“In the middle of difficulty lies opportunity.” – Albert Einstein
The US EMV chip card statistics for October 2015 has recently been announced by Visa Inc. The first month’s data concerning EMV liability shift for POS or point-of-sale transactions shows EMV has growing success.
According to a spokesperson for The Foster City, a card network based in CA, the current number of Visa-branded chip cards is 180.6 million in the US. 57% of these are credit cards, and the rest are prepaid and debit cards. The total number is 1/4 of Visa’s US card base, counting for about 720 million, which is up 18% in July.
Given another survey carried out in September, Visa states today 70% of Americans have at least 1 EMV card. As for merchants, 529.000 locations are now enabled to accept EMV cards in the US, which is up 49 percent since September.
Such major retailers as Target Corporation and Wal-Mart Stores Inc. have become the most famous corporations with regard to EMV terminals. However, small businesses own the majority of the mentioned locations. The total number of locations accepting chip cards in the US counts for approximately 8 million.
With EMV adoption, the concern for fraud grew higher in the online sales channel, but merchants in the US market knew they could simply turn to emerchantbroker.com to find the best solutions to their business needs, high risk included. Opening a high risk merchant account with EMB, one of the leading payment processors in the field, merchants can enjoy not only cash advance, debit and credit card processing, but also offshore accounts and online shopping carts. EMB can help you reduce your chargebacks and fight credit card fraud with ease.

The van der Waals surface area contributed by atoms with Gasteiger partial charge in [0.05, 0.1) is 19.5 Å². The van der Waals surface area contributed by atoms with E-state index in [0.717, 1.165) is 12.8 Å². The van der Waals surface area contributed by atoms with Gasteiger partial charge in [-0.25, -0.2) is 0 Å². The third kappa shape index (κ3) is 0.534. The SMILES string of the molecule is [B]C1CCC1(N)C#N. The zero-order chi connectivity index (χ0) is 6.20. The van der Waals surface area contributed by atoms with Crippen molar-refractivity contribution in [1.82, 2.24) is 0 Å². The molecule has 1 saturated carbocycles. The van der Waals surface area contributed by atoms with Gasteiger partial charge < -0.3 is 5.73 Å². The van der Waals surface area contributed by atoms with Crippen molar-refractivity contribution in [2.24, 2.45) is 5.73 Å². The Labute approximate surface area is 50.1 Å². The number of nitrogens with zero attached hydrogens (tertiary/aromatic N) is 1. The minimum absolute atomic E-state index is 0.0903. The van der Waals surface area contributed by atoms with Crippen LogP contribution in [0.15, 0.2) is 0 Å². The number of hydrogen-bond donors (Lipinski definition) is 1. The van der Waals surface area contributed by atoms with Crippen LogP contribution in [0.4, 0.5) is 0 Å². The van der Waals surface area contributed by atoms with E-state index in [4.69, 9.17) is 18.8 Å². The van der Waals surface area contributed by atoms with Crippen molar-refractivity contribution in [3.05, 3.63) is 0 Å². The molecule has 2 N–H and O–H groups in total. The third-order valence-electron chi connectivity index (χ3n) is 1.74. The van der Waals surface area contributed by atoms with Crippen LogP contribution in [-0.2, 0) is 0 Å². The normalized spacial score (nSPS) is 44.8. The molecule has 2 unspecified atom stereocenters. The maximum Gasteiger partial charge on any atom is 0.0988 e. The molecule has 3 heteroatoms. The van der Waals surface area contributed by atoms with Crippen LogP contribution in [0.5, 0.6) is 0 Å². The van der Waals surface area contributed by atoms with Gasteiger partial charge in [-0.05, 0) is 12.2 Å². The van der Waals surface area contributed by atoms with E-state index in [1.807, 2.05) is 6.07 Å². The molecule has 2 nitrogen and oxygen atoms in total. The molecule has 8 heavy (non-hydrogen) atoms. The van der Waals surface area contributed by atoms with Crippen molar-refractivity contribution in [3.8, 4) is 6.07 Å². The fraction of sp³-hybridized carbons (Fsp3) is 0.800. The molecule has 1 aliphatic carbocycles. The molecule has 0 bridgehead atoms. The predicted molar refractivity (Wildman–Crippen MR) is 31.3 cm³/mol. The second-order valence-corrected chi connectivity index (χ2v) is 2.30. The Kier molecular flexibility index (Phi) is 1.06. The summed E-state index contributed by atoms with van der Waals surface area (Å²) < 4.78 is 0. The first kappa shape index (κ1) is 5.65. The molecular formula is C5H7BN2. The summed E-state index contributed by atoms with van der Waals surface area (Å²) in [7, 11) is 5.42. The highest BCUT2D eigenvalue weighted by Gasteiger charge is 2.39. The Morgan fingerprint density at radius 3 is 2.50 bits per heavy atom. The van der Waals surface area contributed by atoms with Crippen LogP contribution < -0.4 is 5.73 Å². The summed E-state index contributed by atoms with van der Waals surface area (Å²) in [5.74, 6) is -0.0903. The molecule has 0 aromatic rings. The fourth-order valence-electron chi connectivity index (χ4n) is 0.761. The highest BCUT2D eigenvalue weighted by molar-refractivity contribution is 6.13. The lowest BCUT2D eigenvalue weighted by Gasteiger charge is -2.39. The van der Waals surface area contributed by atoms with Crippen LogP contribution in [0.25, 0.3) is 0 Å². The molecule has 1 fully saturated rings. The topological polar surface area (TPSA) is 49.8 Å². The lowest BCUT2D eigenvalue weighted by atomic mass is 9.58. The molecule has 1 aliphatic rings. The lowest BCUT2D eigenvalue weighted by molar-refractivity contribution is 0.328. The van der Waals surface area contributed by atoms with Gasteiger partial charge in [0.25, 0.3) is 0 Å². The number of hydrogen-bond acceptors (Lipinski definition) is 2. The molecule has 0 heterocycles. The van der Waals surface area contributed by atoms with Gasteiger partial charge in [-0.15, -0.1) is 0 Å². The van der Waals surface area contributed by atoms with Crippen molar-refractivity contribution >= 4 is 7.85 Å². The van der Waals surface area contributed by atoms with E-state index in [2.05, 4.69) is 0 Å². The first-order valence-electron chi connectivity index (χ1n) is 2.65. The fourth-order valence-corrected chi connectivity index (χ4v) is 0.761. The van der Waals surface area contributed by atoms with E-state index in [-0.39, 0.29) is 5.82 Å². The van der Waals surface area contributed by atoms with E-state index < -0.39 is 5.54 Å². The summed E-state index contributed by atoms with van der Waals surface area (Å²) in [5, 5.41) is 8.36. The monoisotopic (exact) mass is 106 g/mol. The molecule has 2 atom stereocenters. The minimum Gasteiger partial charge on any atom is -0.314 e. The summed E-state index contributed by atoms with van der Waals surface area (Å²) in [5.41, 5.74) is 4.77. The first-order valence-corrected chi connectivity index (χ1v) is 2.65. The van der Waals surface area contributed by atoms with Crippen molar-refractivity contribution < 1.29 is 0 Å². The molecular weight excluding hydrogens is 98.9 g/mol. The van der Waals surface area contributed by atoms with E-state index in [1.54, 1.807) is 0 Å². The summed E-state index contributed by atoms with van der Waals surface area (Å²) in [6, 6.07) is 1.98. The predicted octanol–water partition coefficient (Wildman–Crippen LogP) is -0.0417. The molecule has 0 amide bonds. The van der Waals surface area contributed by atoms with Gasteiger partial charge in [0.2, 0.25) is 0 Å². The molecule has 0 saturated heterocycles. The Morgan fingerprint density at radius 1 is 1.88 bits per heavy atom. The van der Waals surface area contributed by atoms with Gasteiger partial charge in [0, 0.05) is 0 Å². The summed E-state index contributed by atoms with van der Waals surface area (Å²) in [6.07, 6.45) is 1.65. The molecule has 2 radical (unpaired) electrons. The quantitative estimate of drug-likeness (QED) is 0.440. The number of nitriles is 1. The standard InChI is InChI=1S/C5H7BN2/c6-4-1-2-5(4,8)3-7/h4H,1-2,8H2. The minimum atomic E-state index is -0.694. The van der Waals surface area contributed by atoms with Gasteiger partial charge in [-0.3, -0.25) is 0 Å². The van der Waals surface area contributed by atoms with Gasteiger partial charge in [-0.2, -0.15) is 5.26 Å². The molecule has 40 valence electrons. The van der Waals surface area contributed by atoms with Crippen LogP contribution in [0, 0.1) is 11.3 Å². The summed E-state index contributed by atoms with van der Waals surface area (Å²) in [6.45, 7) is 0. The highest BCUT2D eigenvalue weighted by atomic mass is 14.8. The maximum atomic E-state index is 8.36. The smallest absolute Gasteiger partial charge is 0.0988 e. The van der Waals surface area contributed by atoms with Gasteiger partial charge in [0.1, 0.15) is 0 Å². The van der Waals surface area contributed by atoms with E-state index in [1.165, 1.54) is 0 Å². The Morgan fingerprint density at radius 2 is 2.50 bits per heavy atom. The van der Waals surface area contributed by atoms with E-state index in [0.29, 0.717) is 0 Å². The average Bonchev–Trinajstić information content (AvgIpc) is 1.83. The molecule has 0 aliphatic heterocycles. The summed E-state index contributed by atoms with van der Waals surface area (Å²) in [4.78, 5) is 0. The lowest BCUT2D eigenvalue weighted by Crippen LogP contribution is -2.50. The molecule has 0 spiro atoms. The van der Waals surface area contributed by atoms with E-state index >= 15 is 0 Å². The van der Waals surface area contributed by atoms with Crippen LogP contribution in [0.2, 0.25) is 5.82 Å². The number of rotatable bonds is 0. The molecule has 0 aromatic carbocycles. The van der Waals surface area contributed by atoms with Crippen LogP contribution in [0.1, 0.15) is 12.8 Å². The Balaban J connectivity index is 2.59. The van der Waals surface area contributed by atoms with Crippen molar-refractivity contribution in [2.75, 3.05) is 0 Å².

Encouraged By Results
Visa’s EMV charge volume counted for $8.9 billion in October, which is up 42% from September. Based on Visa’s operating statistics, Digital Transactions News gives the estimate of the October numbers represented about 4% of Visa’s combined credit and debit transactions amount for the month.
The spokesperson mentioned they were extremely encouraged by the numbers received. As he added, the latest numbers showed chip card issuance and merchant acceptance were on the rise. Moreover, chip-on-chip payment transaction volume grew by 42% in November.
Visa’s October 1 liability shift had its impact on counterfeiting. This means the merchant or card issuer, involved in a card payment transaction that doesn’t support EMV, is financially liable for any counterfeit fraud occurred as a result.
The higher level of security is very important to consumers. However, the new procedures required for the EMV use in stores seem annoying to some consumers. Also, they find these procedures to be more time consuming than magnetic-stripe payment transactions.
Merchants are looking forward to adding PIN authentication to EMV chip cards, and the majority of card issuers still prefer chip-and-signature authentication. According to payment experts, the EMV migration in the US is going to last for years. Moreover, it is still a controversial issue.